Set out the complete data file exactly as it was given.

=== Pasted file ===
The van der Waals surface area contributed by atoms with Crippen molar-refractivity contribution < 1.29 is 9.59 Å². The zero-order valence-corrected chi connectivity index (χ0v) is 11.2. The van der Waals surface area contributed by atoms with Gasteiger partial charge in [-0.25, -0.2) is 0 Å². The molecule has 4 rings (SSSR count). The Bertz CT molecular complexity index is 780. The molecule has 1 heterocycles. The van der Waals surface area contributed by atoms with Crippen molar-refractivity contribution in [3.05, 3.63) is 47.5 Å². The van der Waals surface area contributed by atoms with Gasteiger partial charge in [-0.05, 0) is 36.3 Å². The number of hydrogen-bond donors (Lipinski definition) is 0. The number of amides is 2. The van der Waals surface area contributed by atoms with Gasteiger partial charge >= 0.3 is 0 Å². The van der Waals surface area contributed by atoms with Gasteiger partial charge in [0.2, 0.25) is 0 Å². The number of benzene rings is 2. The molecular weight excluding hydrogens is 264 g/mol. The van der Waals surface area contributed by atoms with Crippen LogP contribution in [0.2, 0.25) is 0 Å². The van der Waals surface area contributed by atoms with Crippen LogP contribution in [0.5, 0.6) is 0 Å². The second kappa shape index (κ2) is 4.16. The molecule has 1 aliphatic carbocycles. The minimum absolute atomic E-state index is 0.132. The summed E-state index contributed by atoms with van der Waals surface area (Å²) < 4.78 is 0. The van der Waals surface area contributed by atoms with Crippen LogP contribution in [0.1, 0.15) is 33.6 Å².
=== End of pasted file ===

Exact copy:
The van der Waals surface area contributed by atoms with Crippen molar-refractivity contribution < 1.29 is 9.59 Å². The zero-order valence-corrected chi connectivity index (χ0v) is 11.2. The van der Waals surface area contributed by atoms with Gasteiger partial charge in [-0.25, -0.2) is 0 Å². The molecule has 4 rings (SSSR count). The Bertz CT molecular complexity index is 780. The molecule has 1 heterocycles. The van der Waals surface area contributed by atoms with Crippen molar-refractivity contribution in [3.05, 3.63) is 47.5 Å². The van der Waals surface area contributed by atoms with Gasteiger partial charge in [-0.05, 0) is 36.3 Å². The number of hydrogen-bond donors (Lipinski definition) is 0. The number of amides is 2. The van der Waals surface area contributed by atoms with Gasteiger partial charge >= 0.3 is 0 Å². The van der Waals surface area contributed by atoms with Gasteiger partial charge in [0.2, 0.25) is 0 Å². The number of benzene rings is 2. The molecular weight excluding hydrogens is 264 g/mol. The van der Waals surface area contributed by atoms with Crippen LogP contribution in [0.2, 0.25) is 0 Å². The van der Waals surface area contributed by atoms with Crippen LogP contribution in [0.5, 0.6) is 0 Å². The second kappa shape index (κ2) is 4.16. The molecule has 1 aliphatic carbocycles. The minimum absolute atomic E-state index is 0.132. The summed E-state index contributed by atoms with van der Waals surface area (Å²) < 4.78 is 0. The van der Waals surface area contributed by atoms with Crippen LogP contribution in [0.1, 0.15) is 33.6 Å².